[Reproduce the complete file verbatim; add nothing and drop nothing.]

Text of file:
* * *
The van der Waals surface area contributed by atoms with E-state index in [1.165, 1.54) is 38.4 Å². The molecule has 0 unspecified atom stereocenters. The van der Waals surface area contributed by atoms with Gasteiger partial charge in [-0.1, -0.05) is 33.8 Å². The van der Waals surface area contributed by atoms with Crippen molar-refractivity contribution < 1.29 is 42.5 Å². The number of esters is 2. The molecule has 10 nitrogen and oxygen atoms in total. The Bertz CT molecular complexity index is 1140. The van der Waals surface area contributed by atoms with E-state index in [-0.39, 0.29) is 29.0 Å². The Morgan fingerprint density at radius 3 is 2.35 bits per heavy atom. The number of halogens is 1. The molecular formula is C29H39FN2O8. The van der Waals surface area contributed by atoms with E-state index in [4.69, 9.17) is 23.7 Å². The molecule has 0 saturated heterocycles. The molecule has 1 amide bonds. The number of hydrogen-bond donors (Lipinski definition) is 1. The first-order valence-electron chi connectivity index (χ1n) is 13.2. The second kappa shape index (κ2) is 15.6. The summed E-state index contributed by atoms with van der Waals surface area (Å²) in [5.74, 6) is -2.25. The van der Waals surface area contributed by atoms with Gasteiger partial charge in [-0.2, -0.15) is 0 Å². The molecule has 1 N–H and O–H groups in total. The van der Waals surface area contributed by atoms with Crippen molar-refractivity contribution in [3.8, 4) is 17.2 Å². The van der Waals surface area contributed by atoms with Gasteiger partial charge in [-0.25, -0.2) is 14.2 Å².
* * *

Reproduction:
The van der Waals surface area contributed by atoms with E-state index in [1.165, 1.54) is 38.4 Å². The molecule has 0 unspecified atom stereocenters. The van der Waals surface area contributed by atoms with Gasteiger partial charge in [-0.1, -0.05) is 33.8 Å². The van der Waals surface area contributed by atoms with Crippen molar-refractivity contribution < 1.29 is 42.5 Å². The number of esters is 2. The molecule has 10 nitrogen and oxygen atoms in total. The Bertz CT molecular complexity index is 1140. The van der Waals surface area contributed by atoms with E-state index in [-0.39, 0.29) is 29.0 Å². The Morgan fingerprint density at radius 3 is 2.35 bits per heavy atom. The number of halogens is 1. The molecular formula is C29H39FN2O8. The van der Waals surface area contributed by atoms with E-state index in [4.69, 9.17) is 23.7 Å². The molecule has 0 saturated heterocycles. The molecule has 1 amide bonds. The number of hydrogen-bond donors (Lipinski definition) is 1. The first-order valence-electron chi connectivity index (χ1n) is 13.2. The second kappa shape index (κ2) is 15.6. The summed E-state index contributed by atoms with van der Waals surface area (Å²) in [5.74, 6) is -2.25. The van der Waals surface area contributed by atoms with Gasteiger partial charge in [-0.2, -0.15) is 0 Å². The molecule has 1 N–H and O–H groups in total. The van der Waals surface area contributed by atoms with Crippen molar-refractivity contribution in [3.8, 4) is 17.2 Å². The van der Waals surface area contributed by atoms with Gasteiger partial charge in [-0.25, -0.2) is 14.2 Å².